Professor of Electrical Engineering
Chair, Materials Science and Engineering
University of California, Riverside
Materials Science and Engineering Program
Nano-Device Laboratory (NDL)
Riverside, CA, USA
- M.S., Applied Physics, Moscow Institute of Physics and Technology
- M.S., Electrical Engineering, University of Notre Dame
- Ph.D., Electrical Engineering, University of Notre Dame
Balandin conducts experimental and theoretical nanotechnology-related research in the Nano-Device Laboratory, which he organized in 2000.
Advice to Students:
“The advice I have to the kids who are in high schools now is the following – go to an engineering field and then get an advanced degree – MS or better PhD.”
Q: When did you first find that your career path focused on nanotechnology?
Balandin: I first started focusing on nanotechnology in 1993, when I joined the University of Notre Dame as a graduate student. Before that, back in Moscow, I was working on electromagnetics. When I came to the U.S., I was given a choice: I can continue electromagnetics, or I can switch to a different topic, and the different topic was nanotechnology and nanostructures — quantum wires more specifically.
Q: What current nanotechnology applications are you working on?
Balandin:My most recent research activities are focused on graphene and its device applications. Graphene is a single atomic layer of carbon atoms. We’re trying to use graphene for building low-noise, high-frequency transistors, and for creating highly thermally conductive composites, which could be used as thermal interface materials to take heat away from electronic circuits. We also work with a new materials system called the topological insulator. I got into the topological insulators field almost accidentally because my original motivation was different. I suggested my student to exfoliate bismuth telluride – a layered thermoelectric material by following graphene analogy. When he succeeded in this task we realized that these structures, with nanometer thickness, can also work as topological insulators, which were just discovered. I have also worked with quantum dots, using them for solar cells and thermoelectric applications. My group members continue these activities.
Q: What’s the most rewarding thing about working with nanotechnology?
Balandin: It’s rewarding because it combines physics with technology. To me, physics is a more fun thing to do, and at the same time, technology is more a practical thing to do. It’s also easier to get funding by talking about practical applications in technology rather than talking about fun physics things.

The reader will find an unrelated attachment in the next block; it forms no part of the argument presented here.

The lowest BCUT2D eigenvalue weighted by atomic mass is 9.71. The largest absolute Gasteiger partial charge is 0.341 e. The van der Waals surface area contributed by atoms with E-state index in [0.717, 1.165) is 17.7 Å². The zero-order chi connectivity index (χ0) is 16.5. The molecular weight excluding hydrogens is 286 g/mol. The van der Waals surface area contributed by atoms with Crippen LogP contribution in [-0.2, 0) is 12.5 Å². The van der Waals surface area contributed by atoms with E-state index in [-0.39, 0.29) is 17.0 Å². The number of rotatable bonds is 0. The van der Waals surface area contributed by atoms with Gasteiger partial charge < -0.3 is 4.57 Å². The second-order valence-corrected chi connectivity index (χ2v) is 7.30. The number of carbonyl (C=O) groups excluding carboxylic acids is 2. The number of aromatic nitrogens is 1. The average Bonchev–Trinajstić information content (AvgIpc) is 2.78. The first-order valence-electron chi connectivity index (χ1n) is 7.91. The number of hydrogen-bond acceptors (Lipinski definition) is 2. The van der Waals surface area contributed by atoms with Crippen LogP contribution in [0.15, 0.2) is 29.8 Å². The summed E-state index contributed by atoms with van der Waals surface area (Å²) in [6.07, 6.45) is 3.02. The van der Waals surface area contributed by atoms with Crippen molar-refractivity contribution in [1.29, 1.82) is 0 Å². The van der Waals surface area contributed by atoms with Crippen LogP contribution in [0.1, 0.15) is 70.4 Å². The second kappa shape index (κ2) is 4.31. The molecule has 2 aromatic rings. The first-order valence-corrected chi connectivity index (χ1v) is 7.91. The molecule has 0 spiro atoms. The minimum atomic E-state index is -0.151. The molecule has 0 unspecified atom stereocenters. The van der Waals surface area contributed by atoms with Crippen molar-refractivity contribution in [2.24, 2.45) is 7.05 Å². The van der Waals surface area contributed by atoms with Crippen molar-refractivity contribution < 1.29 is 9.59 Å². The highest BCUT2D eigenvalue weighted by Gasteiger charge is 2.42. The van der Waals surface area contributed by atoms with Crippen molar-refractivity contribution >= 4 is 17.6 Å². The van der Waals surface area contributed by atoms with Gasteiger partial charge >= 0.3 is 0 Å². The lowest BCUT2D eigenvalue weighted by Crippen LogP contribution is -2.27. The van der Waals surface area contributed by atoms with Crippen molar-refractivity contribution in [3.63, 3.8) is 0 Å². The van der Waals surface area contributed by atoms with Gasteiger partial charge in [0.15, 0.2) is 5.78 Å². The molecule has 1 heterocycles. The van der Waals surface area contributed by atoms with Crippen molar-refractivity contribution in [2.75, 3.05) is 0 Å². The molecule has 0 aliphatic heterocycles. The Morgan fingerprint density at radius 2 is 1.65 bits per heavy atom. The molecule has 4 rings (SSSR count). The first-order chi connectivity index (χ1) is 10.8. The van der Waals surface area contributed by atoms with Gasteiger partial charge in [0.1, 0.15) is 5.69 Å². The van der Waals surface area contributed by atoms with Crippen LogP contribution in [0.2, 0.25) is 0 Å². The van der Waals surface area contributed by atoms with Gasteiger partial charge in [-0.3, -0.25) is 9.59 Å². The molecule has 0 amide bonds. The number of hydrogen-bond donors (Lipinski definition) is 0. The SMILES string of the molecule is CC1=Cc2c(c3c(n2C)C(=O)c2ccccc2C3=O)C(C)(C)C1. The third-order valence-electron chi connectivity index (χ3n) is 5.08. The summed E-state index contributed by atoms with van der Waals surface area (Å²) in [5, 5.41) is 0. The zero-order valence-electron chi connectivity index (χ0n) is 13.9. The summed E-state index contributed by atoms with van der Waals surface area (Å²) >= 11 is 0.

Q: Is there an example you can provide that shows how something you’ve worked on has positively impacted the world?
Balandin: I believe I have positively impacted the world by producing very good PhD graduates, who became happy people. After they graduated with PhDs they found excellent high-paying jobs, with very secure employment.
Q: What do you think is the single greatest impact nanotechnology has had on the world thus far?
Balandin: An answer to this question depends on the definition of nanotechnology that you use. In terms of conventional technology, which is silicon CMOS, nanotechnology is everywhere in computer chips since about 2000. That’s because the common definition of nanotechnology is technology which deals with structures 100 nm or smaller, along at least one dimension. In the new generation of CMOS transistors, the feature size is already 22 nanometers. In this sense, nanotechnology is in computers, cell-phones and other common applications. That is the single greatest impact so far.
Q: Please give an example of what you envision nanotechnology applications leading to in the future.
Balandin: I would like to mention non-conventional technology — when you go from bottom-up or self-assembly — this technology is still in development. I believe it will have a big impact on energy. Energy is a major issue — particularly renewable energy. We do have technology for producing energy through photovoltaic solar cells and thermoelectric devices, but we’re not using them very widely. Why? That is because the efficiency of the photovoltaic or thermoelectric energy conversion is very low. This efficiency is determined by the materials we use. With nanotechnology one can tailor properties of materials, e.g., the way how light interacts with a material, or the way how electrons interact with phonons – quanta of lattice vibrations that carry heat. That is where I believe will be the greatest impact of nanotechnology. Medical applications will be impacted as well, but I’m not an expert in medical field to give specific examples.